Aqra dan l-artiklu bil-Malti.
An upcoming rent law reform announced by the government claims it will include a cap on the number of tenants in shared accommodation following media reports of overcrowded apartments with sub-par living standards.
The ‘reform’ will limit a maximum of six persons to a single dwelling, raising questions on its enforcement given a six-person limit is already in place in Planning Authority legislation.
Announced by Housing Minister Roderick Galdes earlier this week, the changes include an IT system which will “automatically” refuse the registration rental contracts on properties with more than six registered tenants, automating the process.
Under the Use Classes Order, part of the legislation setting up the Planning Authority, shared residential dwellings are already limited to six tenants.
Galdes’ reform will simply adopt the existing limit and allow the Authority to refuse applications.
The new system will reportedly allow the Planning Authority, Identità (formerly Identity Malta) and the Housing Authority to share information on landlords and tenants. The government claims that agencies can then refuse visa applications or rental contracts on overcrowded properties.
Galdes claimed amendments to the rent law “in the coming weeks” will introduce caps on the number of tenants, inspections on rented accommodation and allow the Authority to refuse to register an owner found to have abused past tenants. He declined to divulge further information.
Yet the government has failed to enforce existing legislation that already implements caps on the number of tenants, nor has it explained how it would be implementing further enforcement.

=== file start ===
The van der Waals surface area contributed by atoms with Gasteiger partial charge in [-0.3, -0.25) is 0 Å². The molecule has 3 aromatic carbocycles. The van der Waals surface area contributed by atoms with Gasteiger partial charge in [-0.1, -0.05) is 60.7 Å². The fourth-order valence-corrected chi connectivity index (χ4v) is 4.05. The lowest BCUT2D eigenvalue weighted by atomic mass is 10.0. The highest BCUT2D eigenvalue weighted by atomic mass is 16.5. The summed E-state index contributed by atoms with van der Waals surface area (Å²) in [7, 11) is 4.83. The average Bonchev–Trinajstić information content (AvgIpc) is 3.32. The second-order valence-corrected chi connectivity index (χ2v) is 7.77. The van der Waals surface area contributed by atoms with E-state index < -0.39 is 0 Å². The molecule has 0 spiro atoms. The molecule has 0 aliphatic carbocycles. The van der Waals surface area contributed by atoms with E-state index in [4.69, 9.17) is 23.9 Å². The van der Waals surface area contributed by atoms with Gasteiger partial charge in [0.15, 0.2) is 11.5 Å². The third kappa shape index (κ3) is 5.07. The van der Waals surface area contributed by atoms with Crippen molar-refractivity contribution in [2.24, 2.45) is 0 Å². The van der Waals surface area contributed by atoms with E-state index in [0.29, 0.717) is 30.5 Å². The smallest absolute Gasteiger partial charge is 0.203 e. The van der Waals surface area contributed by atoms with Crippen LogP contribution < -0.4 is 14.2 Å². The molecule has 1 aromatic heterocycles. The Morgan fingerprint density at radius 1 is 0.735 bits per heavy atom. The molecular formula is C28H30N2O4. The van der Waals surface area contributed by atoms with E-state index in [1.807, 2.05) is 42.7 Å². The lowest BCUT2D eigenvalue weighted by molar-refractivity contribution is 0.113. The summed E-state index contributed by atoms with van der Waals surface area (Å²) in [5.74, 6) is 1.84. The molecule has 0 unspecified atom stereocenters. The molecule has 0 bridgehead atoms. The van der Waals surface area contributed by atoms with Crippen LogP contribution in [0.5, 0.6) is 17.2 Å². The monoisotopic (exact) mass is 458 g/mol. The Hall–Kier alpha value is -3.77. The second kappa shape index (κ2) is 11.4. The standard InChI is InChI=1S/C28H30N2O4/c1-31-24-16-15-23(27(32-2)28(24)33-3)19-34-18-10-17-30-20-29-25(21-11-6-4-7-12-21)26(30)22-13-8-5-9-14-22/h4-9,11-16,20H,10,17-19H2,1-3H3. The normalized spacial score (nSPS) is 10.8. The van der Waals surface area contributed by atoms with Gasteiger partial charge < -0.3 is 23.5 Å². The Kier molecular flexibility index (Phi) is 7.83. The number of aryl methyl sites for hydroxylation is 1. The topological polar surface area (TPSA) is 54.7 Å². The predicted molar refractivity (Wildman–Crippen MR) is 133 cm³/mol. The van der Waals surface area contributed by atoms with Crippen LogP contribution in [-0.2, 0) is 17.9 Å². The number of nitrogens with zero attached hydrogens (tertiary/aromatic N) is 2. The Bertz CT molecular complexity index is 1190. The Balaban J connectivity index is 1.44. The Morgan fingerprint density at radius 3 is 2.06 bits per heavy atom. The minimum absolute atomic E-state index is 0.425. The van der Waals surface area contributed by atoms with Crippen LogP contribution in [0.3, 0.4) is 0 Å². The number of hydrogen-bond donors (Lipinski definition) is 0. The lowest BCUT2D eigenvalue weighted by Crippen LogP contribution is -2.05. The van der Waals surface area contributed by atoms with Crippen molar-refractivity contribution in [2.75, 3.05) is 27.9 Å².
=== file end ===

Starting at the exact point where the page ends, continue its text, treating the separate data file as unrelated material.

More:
This summer, media reports of a single Sliema apartment being rented out to 40 low-wage workers brought the issue to the fore. The case followed a string of similar instances across Malta.
The promised ‘reform’ forms part of a series of knee-jerk initiatives ordered by Prime Minister Robert Abela, aimed at curbing Malta’s rapidly growing population.
The changes, which include Galdes’ cap on the number of tenants, the introduction of a skills card for tourism industry workers and new regulations for temping agencies, are primarily aimed at raising barriers to entry for non-EU workers and third-country nationals.
In comments to The Shift on behalf of the Malta Development Association Landlords’ Section, MDA President Michael Stivala welcomed the changes.
He claimed the new system will allow for “automatic enforcement,” given government authorities “do not have the resources to knock on doors and carry out in-person enforcement.”
Nevertheless, Stivala called for an amendment to the existing legislation stipulating a six-person cap, calling for it to allow more tenants in larger dwellings. Developers are one of the main employers of non-EU workers, and the industry’s exploitation of ‘cheap labour’ has been well documented.
While he admitted Galdes’ upcoming changes would “create pressure on the [housing] supply, Stivala waived concerns that the limits would price out low-income tenants. Yet-to-be-constructed dwellings “in the pipeline” will account for such a demand, he said, ignoring the vast number of properties that already exist in a market that is already oversupplied resulting in unoccupied dwellings.
Stivala was widely criticised earlier this week after he claimed Malta was more beautiful than it was 20 years ago. His claim was made on the Jon Mallia podcast in response to questions about overdevelopment and the housing market.
In a discussion on Malta’s housing sector last month, Housing Authority CEO Matthew Zerafa claimed government agencies were forced to issue “reactive” legislation and policy. He claimed a “severe lack of data” in the sector prevented the introduction of forward-looking legislation.
Questions sent to Galdes asking for more details on the promised ‘reform’ remain unanswered at the time of publication.